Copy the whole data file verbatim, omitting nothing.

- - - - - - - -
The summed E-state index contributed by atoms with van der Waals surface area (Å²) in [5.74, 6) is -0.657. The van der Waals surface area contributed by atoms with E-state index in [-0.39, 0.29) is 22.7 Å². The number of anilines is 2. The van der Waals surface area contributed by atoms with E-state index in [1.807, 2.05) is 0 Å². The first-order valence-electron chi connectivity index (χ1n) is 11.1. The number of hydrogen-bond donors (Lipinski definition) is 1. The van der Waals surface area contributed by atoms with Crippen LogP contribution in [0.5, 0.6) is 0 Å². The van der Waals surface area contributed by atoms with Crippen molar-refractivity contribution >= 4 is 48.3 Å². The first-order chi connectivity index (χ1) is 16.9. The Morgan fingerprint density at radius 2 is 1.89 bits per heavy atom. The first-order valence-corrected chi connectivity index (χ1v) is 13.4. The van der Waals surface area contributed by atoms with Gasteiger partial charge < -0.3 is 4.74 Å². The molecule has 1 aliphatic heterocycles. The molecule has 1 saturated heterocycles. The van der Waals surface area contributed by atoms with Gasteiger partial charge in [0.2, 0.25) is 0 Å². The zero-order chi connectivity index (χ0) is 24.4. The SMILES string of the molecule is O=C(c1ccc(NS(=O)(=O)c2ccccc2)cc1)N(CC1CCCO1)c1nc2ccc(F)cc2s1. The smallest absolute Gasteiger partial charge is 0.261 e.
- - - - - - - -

The summed E-state index contributed by atoms with van der Waals surface area (Å²) in [5.74, 6) is -0.657. The van der Waals surface area contributed by atoms with E-state index in [-0.39, 0.29) is 22.7 Å². The number of anilines is 2. The van der Waals surface area contributed by atoms with E-state index in [1.807, 2.05) is 0 Å². The first-order valence-electron chi connectivity index (χ1n) is 11.1. The number of hydrogen-bond donors (Lipinski definition) is 1. The van der Waals surface area contributed by atoms with Crippen LogP contribution in [0.5, 0.6) is 0 Å². The van der Waals surface area contributed by atoms with Crippen molar-refractivity contribution >= 4 is 48.3 Å². The first-order chi connectivity index (χ1) is 16.9. The Morgan fingerprint density at radius 2 is 1.89 bits per heavy atom. The first-order valence-corrected chi connectivity index (χ1v) is 13.4. The van der Waals surface area contributed by atoms with Gasteiger partial charge < -0.3 is 4.74 Å². The molecule has 1 aliphatic heterocycles. The molecule has 1 saturated heterocycles. The van der Waals surface area contributed by atoms with Gasteiger partial charge in [0.2, 0.25) is 0 Å². The zero-order chi connectivity index (χ0) is 24.4. The SMILES string of the molecule is O=C(c1ccc(NS(=O)(=O)c2ccccc2)cc1)N(CC1CCCO1)c1nc2ccc(F)cc2s1. The smallest absolute Gasteiger partial charge is 0.261 e.